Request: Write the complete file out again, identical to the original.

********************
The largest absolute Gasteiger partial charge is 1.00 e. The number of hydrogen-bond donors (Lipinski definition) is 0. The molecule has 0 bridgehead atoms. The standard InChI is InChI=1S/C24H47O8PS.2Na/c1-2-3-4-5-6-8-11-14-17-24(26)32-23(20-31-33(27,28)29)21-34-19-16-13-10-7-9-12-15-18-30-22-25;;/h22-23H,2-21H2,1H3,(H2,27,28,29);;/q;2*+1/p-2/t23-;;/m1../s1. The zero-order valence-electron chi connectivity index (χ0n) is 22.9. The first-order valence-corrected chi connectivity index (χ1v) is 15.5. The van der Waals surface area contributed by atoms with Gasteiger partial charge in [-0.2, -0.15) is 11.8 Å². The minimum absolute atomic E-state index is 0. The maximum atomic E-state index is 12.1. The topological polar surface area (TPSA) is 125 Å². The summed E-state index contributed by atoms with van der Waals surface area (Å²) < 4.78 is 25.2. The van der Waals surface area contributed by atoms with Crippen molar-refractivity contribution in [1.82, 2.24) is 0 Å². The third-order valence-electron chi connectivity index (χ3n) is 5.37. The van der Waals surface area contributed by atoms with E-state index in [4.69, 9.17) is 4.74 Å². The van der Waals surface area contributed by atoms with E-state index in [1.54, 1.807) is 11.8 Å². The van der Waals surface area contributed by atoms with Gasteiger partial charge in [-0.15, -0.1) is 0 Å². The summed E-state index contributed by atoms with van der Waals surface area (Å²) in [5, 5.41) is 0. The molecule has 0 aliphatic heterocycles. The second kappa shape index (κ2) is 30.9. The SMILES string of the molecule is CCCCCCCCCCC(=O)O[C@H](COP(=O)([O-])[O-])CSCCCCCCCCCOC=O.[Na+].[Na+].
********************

The largest absolute Gasteiger partial charge is 1.00 e. The number of hydrogen-bond donors (Lipinski definition) is 0. The molecule has 0 bridgehead atoms. The standard InChI is InChI=1S/C24H47O8PS.2Na/c1-2-3-4-5-6-8-11-14-17-24(26)32-23(20-31-33(27,28)29)21-34-19-16-13-10-7-9-12-15-18-30-22-25;;/h22-23H,2-21H2,1H3,(H2,27,28,29);;/q;2*+1/p-2/t23-;;/m1../s1. The zero-order valence-electron chi connectivity index (χ0n) is 22.9. The first-order valence-corrected chi connectivity index (χ1v) is 15.5. The van der Waals surface area contributed by atoms with Gasteiger partial charge in [-0.2, -0.15) is 11.8 Å². The minimum absolute atomic E-state index is 0. The maximum atomic E-state index is 12.1. The topological polar surface area (TPSA) is 125 Å². The summed E-state index contributed by atoms with van der Waals surface area (Å²) < 4.78 is 25.2. The van der Waals surface area contributed by atoms with Crippen molar-refractivity contribution in [1.82, 2.24) is 0 Å². The third-order valence-electron chi connectivity index (χ3n) is 5.37. The van der Waals surface area contributed by atoms with E-state index in [4.69, 9.17) is 4.74 Å². The van der Waals surface area contributed by atoms with E-state index in [1.54, 1.807) is 11.8 Å². The van der Waals surface area contributed by atoms with Gasteiger partial charge in [-0.15, -0.1) is 0 Å². The summed E-state index contributed by atoms with van der Waals surface area (Å²) in [5, 5.41) is 0. The molecule has 0 aliphatic heterocycles. The second kappa shape index (κ2) is 30.9. The SMILES string of the molecule is CCCCCCCCCCC(=O)O[C@H](COP(=O)([O-])[O-])CSCCCCCCCCCOC=O.[Na+].[Na+].